Angel’s trumpet grows in spurts. It forms a thick blanket of beautiful blooms, sometimes even several times a year. It grows best in acidic soil. It is not drought resistant. Actually, it’s a very thirsty plant. Needs to be watered well and often. It should be fertilized at least once a week and you must not use slow-release fertilizers. Best use a water-soluble fertilizer. Large plants can be fertilized 2-3 times a week. In cooler zones, full sun is fine, but in warmer zones, find a place where it will receive shade in the afternoon.
Best companion plant suggestions are Cat Palm, Tibouchina and Heliconia.
The fragrance of the Honeysuckle is so lovely that it is recognizable by almost everyone. The plant is also known for the sweet taste of its nectar. With its beautiful yellow to bright-red blossom, the Honeysuckle plant is a great addition to any landscape. There are over 180 different types of honeysuckle. Some of them are deciduous. In warmer regions, there are some, which are evergreen.
How to care for Honeysuckle:
Honeysuckle can be planted in early spring. The planting area must be prepared as for any other perennials. Once established, the plants need only moderate watering unless the summer is very dry. Honeysuckle will be satisfied with a light annual application of a balanced fertilizer once at the beginning of the growing season and once more in the middle of the blooming season. Mulch must be added to protect the roots from freezing, as well as to conserve moisture in the summer. The plant usually prefers full sun but will tolerate also partial sun and even some light shade.
Clematis, in general, are great companions for honeysuckle. And so are some other types of perennials such as peonies, coneflowers and bee balm.
Plumeria, also known as Frangipani and Lei flowers are flowering plants or small trees often associated with Hawaii and other tropical islands. They are used in making traditional Hawaiian leis. They bloom freely from spring till fall in many colours, such as yellow, pink, white and red. Plumeria is highly fragrant. One of the most sweetly scented varies is Plumeria Rubra. Plumeria is also an excellent pool or spa-side plant.
How to care for Plumeria:
Plumeria plants need to be growing in well-draining soil, which is slightly acidic. They need to be fertilized every 2-3 weeks throughout their active growing season. Plumerias don’t like wet feet, they should be watered deeply when irrigated and after that allowed to dry before watering again. Watering must be reduced in mid-fall and stopped completely once they enter dormancy in winter. Resume regular watering as new growth appears in spring. Plumerias need at least 6 hours of full sun. They may be tolerant of both salt and windy conditions, but they’re not tolerant of cold. Plumerias need to be pruned in late winter or early spring, but any drastic or hard pruning may reduce flowering.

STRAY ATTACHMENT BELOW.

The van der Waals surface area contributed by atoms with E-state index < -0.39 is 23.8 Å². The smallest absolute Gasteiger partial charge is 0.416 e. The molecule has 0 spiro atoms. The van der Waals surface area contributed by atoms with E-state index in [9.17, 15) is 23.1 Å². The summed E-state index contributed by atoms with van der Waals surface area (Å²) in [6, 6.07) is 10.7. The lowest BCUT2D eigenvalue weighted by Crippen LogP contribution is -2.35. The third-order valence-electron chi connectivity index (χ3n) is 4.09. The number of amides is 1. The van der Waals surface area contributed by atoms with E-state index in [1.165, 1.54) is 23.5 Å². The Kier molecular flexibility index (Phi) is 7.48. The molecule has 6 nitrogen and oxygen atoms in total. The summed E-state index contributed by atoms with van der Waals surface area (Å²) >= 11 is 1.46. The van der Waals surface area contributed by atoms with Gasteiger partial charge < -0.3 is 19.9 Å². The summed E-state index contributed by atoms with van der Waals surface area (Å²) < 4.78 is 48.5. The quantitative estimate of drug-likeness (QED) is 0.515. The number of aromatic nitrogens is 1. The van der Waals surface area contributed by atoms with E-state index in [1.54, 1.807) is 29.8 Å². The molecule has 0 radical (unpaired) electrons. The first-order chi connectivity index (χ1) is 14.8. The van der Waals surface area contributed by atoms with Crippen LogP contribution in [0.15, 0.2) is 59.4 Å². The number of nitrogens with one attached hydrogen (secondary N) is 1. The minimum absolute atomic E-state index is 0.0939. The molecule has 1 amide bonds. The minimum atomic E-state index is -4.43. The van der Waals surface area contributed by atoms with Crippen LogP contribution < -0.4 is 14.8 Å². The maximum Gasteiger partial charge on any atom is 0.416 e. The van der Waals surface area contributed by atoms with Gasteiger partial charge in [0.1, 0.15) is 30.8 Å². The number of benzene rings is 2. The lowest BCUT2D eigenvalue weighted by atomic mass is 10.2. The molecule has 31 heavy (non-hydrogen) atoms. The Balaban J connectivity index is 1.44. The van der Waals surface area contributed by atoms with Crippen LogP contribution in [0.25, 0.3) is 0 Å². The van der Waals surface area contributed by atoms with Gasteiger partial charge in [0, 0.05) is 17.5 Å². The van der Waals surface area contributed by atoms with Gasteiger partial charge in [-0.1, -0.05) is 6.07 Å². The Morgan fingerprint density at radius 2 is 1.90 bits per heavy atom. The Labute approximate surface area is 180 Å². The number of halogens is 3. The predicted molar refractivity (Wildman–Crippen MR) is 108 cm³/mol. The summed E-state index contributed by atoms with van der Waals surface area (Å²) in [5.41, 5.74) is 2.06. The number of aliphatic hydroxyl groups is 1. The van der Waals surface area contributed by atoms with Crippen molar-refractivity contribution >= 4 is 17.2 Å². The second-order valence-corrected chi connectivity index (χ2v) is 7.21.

Lupinus texensis, Yellow Petunias, Calendula and Laurentia are the best companions for Plumerias.
Dianthus is often called “pinks” due to the fringed flower petals, which appear to have been cut with pinking shears. It is also called Sweet William and has a fragrance with cinnamon or clove notes. Other types have a spicy or vanilla-like scent. Salmon, pink, white and red are the colours, in which it can be found.
How to care for Dianthus:
Dianthus needs a fertile, well-drained soil, which is alkaline. It needs to be planted after the danger of frost has passed. Also, it needs to be watered only at the base of the plant to keep the foliage dry and prevent mildew spots. Water the plants only when dry and apply fertilizer every six to eight weeks. They like full sun, so you need to plant them in a place where they will receive at least 6 hours of sun. Deadheading is extremely important for the self-sowing varieties so you can reduce volunteer plants and encourage additional blooming. It’s highly important not to include the deadheads in your compost, or your garden will be soon overtaken by the Dianthus. Add the deadheads to your other green waste and dispose of it properly. On the other hand, perennial varieties are short-lived and need to be propagated by division, tip cuttings or even layering. Different companions are appropriate for the different varieties of dianthus.
Lavender, Verbena and Lilac are one of the most common ones.
When we’re talking about the best smelling plants, of course, it’s impossible not to mention the roses. Although everyone knows about their legendary scents it would be a crime not to give them their deserved place in this article. After all, a garden without roses is not a garden at all! Roses are not so fussy as they are believed to be. There are new varieties, which are highly selected for insect and disease resistance. Also, there are some types that are not scented and are bred for form, so be careful when choosing a plant.
How to care for roses:
Roses love water. Diligently water them. Soak the entire root zone at least twice a week in dry summer weather. The ideal soil for roses is rich and loose, with good drainage. One of the worst mistakes you can make is not to provide adequate drainage. Roses love water but don’t drown them. Use mulch to help conserve water and encourage healthy growth. About an inch of space must be left between the mulch and the base stem of the plant. Feed your roses on a regular basis before and during the blooming cycle. They can also benefit from pruning during the winter months. Roses also love the sun. Roses must be planted in a place, where they will receive a minimum 5-6 hours of full sun per day. Otherwise, they won’t die at once, but they will weaken gradually. Herbs are wonderful rose companions. Parsley and Thyme may help to keep Japanese beetles away.